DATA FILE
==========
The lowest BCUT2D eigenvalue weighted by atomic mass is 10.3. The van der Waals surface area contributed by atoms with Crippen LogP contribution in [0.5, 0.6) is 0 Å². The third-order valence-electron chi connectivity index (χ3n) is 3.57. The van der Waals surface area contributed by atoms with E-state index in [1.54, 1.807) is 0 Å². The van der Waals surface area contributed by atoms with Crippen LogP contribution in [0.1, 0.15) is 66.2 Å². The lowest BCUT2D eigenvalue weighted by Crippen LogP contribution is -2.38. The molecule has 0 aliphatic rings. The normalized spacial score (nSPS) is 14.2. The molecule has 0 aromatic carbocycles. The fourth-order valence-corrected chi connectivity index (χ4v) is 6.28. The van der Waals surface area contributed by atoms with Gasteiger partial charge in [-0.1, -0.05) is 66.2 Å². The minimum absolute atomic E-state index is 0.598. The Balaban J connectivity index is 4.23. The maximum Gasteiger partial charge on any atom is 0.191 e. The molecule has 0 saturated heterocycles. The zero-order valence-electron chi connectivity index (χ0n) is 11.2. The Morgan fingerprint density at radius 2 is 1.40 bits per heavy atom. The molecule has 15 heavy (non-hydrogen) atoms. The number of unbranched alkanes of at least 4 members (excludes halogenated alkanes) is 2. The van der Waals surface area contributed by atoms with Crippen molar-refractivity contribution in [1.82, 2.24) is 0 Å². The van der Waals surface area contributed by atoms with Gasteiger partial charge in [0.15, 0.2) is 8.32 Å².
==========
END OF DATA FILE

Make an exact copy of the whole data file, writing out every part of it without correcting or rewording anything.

The lowest BCUT2D eigenvalue weighted by atomic mass is 10.3. The van der Waals surface area contributed by atoms with Crippen LogP contribution in [0.5, 0.6) is 0 Å². The third-order valence-electron chi connectivity index (χ3n) is 3.57. The van der Waals surface area contributed by atoms with E-state index in [1.54, 1.807) is 0 Å². The van der Waals surface area contributed by atoms with Crippen LogP contribution in [0.1, 0.15) is 66.2 Å². The lowest BCUT2D eigenvalue weighted by Crippen LogP contribution is -2.38. The molecule has 0 aliphatic rings. The normalized spacial score (nSPS) is 14.2. The molecule has 0 aromatic carbocycles. The fourth-order valence-corrected chi connectivity index (χ4v) is 6.28. The van der Waals surface area contributed by atoms with Gasteiger partial charge in [-0.1, -0.05) is 66.2 Å². The minimum absolute atomic E-state index is 0.598. The Balaban J connectivity index is 4.23. The maximum Gasteiger partial charge on any atom is 0.191 e. The molecule has 0 saturated heterocycles. The zero-order valence-electron chi connectivity index (χ0n) is 11.2. The Morgan fingerprint density at radius 2 is 1.40 bits per heavy atom. The molecule has 15 heavy (non-hydrogen) atoms. The number of unbranched alkanes of at least 4 members (excludes halogenated alkanes) is 2. The van der Waals surface area contributed by atoms with Crippen molar-refractivity contribution in [1.82, 2.24) is 0 Å². The van der Waals surface area contributed by atoms with Gasteiger partial charge in [0.15, 0.2) is 8.32 Å².